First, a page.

+ database and chdir(2) into it. This directory is 't/trash'
+ if you must know, but I do not think you care.
+
+ - Defines standard test helper functions for your scripts to
+ use. These functions are designed to make all scripts behave
+ consistently when command line arguments --verbose (or -v),
+ --debug (or -d), and --immediate (or -i) is given.
+
+
+End with test_done
+------------------
+
+Your script will be a sequence of tests, using helper functions
+from the test harness library. At the end of the script, call
+'test_done'.
+
+
+Test harness library
+--------------------
+
+There are a handful helper functions defined in the test harness
+library for your script to use.
+
+ - test_expect_success <message> <script>
+
+ This takes two strings as parameter, and evaluates the
+ <script>. If it yields success, test is considered
+ successful. <message> should state what it is testing.
+
+ Example:
+
+ test_expect_success \
+ 'git-write-tree should be able to write an empty tree.' \
+ 'tree=$(git-write-tree)'
+
+ - test_expect_failure <message> <script>
+
+ This is the opposite of test_expect_success. If <script>
+ yields success, test is considered a failure.
+
+ Example:
+
+ test_expect_failure \
+ 'git-update-cache without --add should fail adding.' \
+ 'git-update-cache should-be-empty'
+
+ - test_debug <script>
+
+ This takes a single argument, <script>, and evaluates it only
+ when the test script is started with --debug command line
+ argument. This is primarily meant for use during the
+ development of a new test script.
+
+ - test_done
+
+ Your test script must have test_done at the end. Its purpose
+ is to summarize successes and failures in the test script and
+ exit with an appropriate error code.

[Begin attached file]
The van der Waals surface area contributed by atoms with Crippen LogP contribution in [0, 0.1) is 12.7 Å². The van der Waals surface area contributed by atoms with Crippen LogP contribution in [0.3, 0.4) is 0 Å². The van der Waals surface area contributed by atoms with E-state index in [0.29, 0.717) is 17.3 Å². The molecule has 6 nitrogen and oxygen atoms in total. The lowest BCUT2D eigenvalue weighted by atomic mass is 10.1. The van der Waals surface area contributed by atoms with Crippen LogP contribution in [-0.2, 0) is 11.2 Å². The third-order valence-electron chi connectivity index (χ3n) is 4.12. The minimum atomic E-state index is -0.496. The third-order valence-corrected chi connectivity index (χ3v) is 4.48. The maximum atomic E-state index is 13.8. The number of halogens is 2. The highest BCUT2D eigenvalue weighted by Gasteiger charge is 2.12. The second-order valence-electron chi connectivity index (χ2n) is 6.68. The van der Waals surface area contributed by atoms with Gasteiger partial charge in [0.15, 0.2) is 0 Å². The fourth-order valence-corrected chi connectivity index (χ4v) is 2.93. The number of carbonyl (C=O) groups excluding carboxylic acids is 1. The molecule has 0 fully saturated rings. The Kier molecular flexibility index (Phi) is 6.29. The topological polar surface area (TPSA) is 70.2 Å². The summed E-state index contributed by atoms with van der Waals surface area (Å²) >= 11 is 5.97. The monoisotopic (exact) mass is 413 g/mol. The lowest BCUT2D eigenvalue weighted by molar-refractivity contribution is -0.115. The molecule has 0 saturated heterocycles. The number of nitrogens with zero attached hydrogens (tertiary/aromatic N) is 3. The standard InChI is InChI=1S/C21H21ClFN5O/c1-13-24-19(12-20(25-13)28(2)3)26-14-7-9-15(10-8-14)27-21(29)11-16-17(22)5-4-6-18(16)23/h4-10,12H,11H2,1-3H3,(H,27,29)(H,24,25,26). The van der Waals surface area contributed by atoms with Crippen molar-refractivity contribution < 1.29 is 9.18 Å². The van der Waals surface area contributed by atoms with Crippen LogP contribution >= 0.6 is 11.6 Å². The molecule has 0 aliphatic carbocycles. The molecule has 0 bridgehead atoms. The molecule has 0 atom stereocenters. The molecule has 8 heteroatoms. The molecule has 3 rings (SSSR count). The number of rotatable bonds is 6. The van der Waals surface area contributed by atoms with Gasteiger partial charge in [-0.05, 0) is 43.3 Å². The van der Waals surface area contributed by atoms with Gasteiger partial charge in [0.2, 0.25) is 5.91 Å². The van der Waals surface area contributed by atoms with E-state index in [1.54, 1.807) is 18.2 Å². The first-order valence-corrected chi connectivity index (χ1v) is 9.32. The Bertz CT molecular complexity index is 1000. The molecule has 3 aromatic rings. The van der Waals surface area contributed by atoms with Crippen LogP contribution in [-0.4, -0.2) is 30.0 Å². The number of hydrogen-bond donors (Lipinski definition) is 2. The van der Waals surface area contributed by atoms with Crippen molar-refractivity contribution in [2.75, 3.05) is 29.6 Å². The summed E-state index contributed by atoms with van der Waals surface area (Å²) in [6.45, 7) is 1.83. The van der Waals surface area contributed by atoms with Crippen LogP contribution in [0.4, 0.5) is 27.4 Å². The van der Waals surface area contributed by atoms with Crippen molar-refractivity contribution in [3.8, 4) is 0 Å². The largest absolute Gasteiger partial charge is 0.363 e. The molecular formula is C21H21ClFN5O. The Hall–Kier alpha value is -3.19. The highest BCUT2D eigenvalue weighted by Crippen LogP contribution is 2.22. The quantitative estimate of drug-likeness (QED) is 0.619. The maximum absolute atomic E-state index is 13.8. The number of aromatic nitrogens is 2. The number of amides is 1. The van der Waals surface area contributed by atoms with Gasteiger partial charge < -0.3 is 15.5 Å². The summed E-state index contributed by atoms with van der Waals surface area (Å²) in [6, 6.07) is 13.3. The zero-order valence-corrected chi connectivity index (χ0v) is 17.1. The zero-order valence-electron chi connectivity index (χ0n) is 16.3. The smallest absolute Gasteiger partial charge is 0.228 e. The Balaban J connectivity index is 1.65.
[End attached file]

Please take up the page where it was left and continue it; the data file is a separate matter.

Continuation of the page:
+
+
+Tips for Writing Tests
+----------------------
+
+As with any programming projects, existing programs are the best
+source of the information. However, do _not_ emulate
+t0000-basic.sh when writing your tests. The test is special in
+that it tries to validate the very core of GIT. For example, it
+knows that there will be 256 subdirectories under .git/objects/,
+and it knows that the object ID of an empty tree is a certain
+40-byte string. This is deliberately done so in t0000-basic.sh
+because the things the very basic core test tries to achieve is
+to serve as a basis for people who are changing the GIT internal
+drastically. For these people, after making certain changes,
+not seeing failures from the basic test _is_ a failure. And
+such drastic changes to the core GIT that even changes these
+otherwise supposedly stable object IDs should be accompanied by
+an update to t0000-basic.sh.
+
+However, other tests that simply rely on basic parts of the core
+GIT working properly should not have that level of intimate
+knowledge of the core GIT internals. If all the test scripts
+hardcoded the object IDs like t0000-basic.sh does, that defeats
+the purpose of t0000-basic.sh, which is to isolate that level of
+validation in one place. Your test also ends up needing
+updating when such a change to the internal happens, so do _not_
+do it and leave the low level of validation to t0000-basic.sh.